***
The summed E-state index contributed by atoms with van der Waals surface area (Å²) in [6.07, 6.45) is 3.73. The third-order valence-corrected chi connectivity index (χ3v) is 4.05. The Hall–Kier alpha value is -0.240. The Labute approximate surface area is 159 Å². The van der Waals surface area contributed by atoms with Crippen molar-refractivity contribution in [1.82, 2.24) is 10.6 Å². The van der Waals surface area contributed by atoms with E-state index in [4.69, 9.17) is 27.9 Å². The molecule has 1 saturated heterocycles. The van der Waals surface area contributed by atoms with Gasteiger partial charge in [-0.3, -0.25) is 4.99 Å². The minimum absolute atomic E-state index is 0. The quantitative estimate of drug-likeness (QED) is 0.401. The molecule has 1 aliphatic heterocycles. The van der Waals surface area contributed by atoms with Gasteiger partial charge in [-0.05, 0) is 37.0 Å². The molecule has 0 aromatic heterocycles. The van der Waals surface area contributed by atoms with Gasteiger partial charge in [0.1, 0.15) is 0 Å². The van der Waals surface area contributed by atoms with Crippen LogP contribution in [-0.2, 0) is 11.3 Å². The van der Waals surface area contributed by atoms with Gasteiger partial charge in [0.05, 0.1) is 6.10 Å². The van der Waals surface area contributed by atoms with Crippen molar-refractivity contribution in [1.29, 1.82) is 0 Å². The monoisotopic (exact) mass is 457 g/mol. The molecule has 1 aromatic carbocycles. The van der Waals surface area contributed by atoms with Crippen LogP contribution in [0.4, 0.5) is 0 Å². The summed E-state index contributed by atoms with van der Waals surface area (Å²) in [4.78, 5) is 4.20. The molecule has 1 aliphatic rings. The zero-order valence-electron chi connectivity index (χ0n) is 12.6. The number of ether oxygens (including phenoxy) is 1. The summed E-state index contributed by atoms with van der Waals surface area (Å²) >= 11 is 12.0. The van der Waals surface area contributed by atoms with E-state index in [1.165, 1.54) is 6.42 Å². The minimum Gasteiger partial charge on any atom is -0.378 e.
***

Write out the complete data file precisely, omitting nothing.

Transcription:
The summed E-state index contributed by atoms with van der Waals surface area (Å²) in [6.07, 6.45) is 3.73. The third-order valence-corrected chi connectivity index (χ3v) is 4.05. The Hall–Kier alpha value is -0.240. The Labute approximate surface area is 159 Å². The van der Waals surface area contributed by atoms with Crippen molar-refractivity contribution in [1.82, 2.24) is 10.6 Å². The van der Waals surface area contributed by atoms with E-state index in [4.69, 9.17) is 27.9 Å². The molecule has 1 saturated heterocycles. The van der Waals surface area contributed by atoms with Gasteiger partial charge in [-0.3, -0.25) is 4.99 Å². The minimum absolute atomic E-state index is 0. The quantitative estimate of drug-likeness (QED) is 0.401. The molecule has 1 aliphatic heterocycles. The van der Waals surface area contributed by atoms with Gasteiger partial charge in [-0.05, 0) is 37.0 Å². The molecule has 0 aromatic heterocycles. The van der Waals surface area contributed by atoms with Gasteiger partial charge in [0.1, 0.15) is 0 Å². The van der Waals surface area contributed by atoms with Crippen LogP contribution in [-0.2, 0) is 11.3 Å². The van der Waals surface area contributed by atoms with Gasteiger partial charge in [0.05, 0.1) is 6.10 Å². The van der Waals surface area contributed by atoms with Crippen molar-refractivity contribution in [1.29, 1.82) is 0 Å². The monoisotopic (exact) mass is 457 g/mol. The molecule has 1 aromatic carbocycles. The van der Waals surface area contributed by atoms with Crippen LogP contribution in [0.4, 0.5) is 0 Å². The summed E-state index contributed by atoms with van der Waals surface area (Å²) in [4.78, 5) is 4.20. The molecule has 1 aliphatic rings. The zero-order valence-electron chi connectivity index (χ0n) is 12.6. The number of ether oxygens (including phenoxy) is 1. The summed E-state index contributed by atoms with van der Waals surface area (Å²) >= 11 is 12.0. The van der Waals surface area contributed by atoms with E-state index in [1.165, 1.54) is 6.42 Å². The minimum Gasteiger partial charge on any atom is -0.378 e.